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Lake Ontario and Minor Tributaries Watershed

A brief overview of this watershed and its water quality is presented below. For more detailed information about the Lake Ontario and Minor Tributaries Watershed, published NYSDEC reports are also available. General information about watersheds is available at the "We All Live in a Watershed" webpage.

Facts about this Watershed

Map of NYS identifying the Lake Ontario and Minor Tributaires Watershed
Click to view a detailed map of this watershed

The Lake Ontario and Minor Tributaries Watershed is comprised of the smaller drainage that lie between the larger rivers that empty into Lake Ontario. The larger rivers include the Niagara, Genesee, Oswego and Black River which are discussed as separate watersheds. The Lake Ontario Minor Tribs Watershed is divided into western, central and eastern sections that stretch all along the Lake Ontario Shoreline.

Location: Northwestern New York State

  • Most of Jefferson and Orleans Counties,
  • Much of Oswego, Wayne, Monroe and Niagara Counties, and
  • Portions of northern Cayuga and western Lewis Counties.

Size: 2,460 square miles of land area within New York State, excluding the larger/separate watersheds.

Rivers and Streams: 5,891 miles of freshwater rivers and streams. Major tributary watersheds to Lake Ontario (excluding the Niagara, Genesee, Oswego and Black Rivers, which are addressed as separate watersheds) include:

  • Salmon River (639 river miles)
  • Oak Orchard Creek (523 miles)
  • Irondequoit Creek (316 miles)
  • Sandy Creek (303 miles)

Lakes, Ponds (Embayments) and Reservoirs: 60 significant freshwater lakes, ponds, and reservoirs (18,042 acres), including:

  • Salmon River Reservoir (3,380 acres)
  • Sodus Bay (3,360 acres)
  • North Pond (2,400 acres)
  • Irondequoit Bay (1,720 acres)
  • Perch Lake (1,480 acres)

Great Lakes Shoreline: 326 miles of Great Lakes (Lake Ontario) shoreline.

How is the Water?

Water Quality in The Lake Ontario and Minor Tribs Watershed

In the Lake Ontario and Minor Tribs Watershed, about 53% of river/stream miles, 66% of lake, pond and reservoir acres and 100% of Lake Ontario shore miles have been assessed (see Assessment Report).

Water quality Pie Chart. Rivers:17% good, 28% Satisfactory, 8% Poor, 47% unassessed. Lakes:0% good, 23% satisfactory, 43% poor, 34% unassessed. Shores:Poor, 100%
Good water quality: Fully supports designated activities and uses
Satisfactory: Fully supports designated activities, but with minor impacts
Poor (Impaired): does not support designated activities and uses
Unassessed: Insufficient data available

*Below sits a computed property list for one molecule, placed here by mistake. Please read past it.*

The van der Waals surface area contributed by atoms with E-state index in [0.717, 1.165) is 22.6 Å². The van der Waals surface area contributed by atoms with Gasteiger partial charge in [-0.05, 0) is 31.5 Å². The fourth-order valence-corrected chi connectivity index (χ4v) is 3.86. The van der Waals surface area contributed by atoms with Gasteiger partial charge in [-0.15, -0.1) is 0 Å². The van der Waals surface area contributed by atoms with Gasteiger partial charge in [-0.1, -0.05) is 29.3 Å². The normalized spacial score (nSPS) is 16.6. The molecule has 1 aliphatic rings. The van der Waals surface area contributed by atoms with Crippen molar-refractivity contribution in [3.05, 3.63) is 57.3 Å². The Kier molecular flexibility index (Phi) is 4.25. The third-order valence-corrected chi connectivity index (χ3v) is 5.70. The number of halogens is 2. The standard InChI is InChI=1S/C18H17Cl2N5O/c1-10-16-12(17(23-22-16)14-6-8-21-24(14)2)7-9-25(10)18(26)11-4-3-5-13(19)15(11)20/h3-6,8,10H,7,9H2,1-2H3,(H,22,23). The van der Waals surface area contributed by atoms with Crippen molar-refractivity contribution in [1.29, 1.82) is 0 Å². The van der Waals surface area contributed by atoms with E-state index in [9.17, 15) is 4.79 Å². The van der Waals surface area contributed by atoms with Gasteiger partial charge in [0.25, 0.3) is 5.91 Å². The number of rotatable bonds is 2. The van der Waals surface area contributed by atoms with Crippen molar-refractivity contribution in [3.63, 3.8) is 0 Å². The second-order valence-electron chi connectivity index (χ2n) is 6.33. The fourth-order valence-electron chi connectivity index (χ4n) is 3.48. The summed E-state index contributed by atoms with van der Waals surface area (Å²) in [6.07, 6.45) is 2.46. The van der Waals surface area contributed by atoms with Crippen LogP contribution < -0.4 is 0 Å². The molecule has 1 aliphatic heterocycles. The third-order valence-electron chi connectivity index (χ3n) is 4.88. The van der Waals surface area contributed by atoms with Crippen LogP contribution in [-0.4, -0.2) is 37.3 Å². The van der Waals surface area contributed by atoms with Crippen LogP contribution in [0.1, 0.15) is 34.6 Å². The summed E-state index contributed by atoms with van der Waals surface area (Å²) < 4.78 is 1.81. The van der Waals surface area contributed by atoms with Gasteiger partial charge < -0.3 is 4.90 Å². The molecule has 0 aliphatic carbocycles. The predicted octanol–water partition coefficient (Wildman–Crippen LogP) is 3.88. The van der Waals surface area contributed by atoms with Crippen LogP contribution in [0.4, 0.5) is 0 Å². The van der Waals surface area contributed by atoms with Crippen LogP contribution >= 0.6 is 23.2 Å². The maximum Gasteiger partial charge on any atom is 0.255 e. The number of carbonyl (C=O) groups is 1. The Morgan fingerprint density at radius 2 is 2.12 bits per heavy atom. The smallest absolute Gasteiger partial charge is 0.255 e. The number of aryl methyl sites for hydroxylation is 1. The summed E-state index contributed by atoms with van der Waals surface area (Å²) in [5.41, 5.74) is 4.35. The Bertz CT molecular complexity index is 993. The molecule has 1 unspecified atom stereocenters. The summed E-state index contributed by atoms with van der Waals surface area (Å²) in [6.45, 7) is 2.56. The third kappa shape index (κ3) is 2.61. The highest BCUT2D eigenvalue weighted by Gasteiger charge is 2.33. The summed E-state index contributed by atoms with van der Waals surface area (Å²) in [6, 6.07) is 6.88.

Water quality in the Lake Ontario and Minor Tribs Watershed is largely a reflection of water quality in Lake Ontario itself and the nearshore waters and embayments of the lake. The legacy of toxics discharges to the Lake and its tributaries result in fish consumption advisories for numerous species. While phosphorus levels in the open lake have declined over the years, nutrients and resulting aquatic plant growth continues to impact recreational uses in nearshore waters. Legacy industrial discharges are being remediated in Great Lakes Program Areas of Concern in Oswego, Rochester and Eighteenmile Creek.

Major water quality concerns in the watershed are:

  • Invasive and Other Aquatic Plant Growth which discourage recreational uses
  • Legacy Industrial Discharges in Areas of Concern currently being remediated
  • Great Lakes Management Plans to restore uses in Lake Erie

About Water Quality in New York State

Water chemistry sampling in a NYS stream
Water Chemistry Sampling

Each waterbody in NYS has been assigned a classification, which reflects the designated "best uses" of the waterbody. These best uses typically include the ability to support fish and aquatic wildlife, recreational uses (fishing, boating) and, for some waters, public bathing, drinking water use or shellfishing. Water quality is considered to be good if the waters support their best uses. NYSDEC routinely monitors and assesses water quality throughout the state and publishes detailed reports of these findings. For more information on these monitoring and assessment programs, see Water Quality Monitoring, Assessment and Planning.

What You Can Do!

Each of us lives in a watershed. On our Watershed Stewardship page are some tips on actions that you and your friends can take to help your watershed.

Water Information for Public Officials and Municipal Employees

On this page you will find information on: announcements, meetings, hearings, training schedules, applications, regulations, permits, guidance, and more.

Biological kick sampling in a NYS stream
Biological Kick Sampling

Published Water Quality Monitoring and Assessment Reports


More about Lake Ontario and Minor Tributaries Watershed: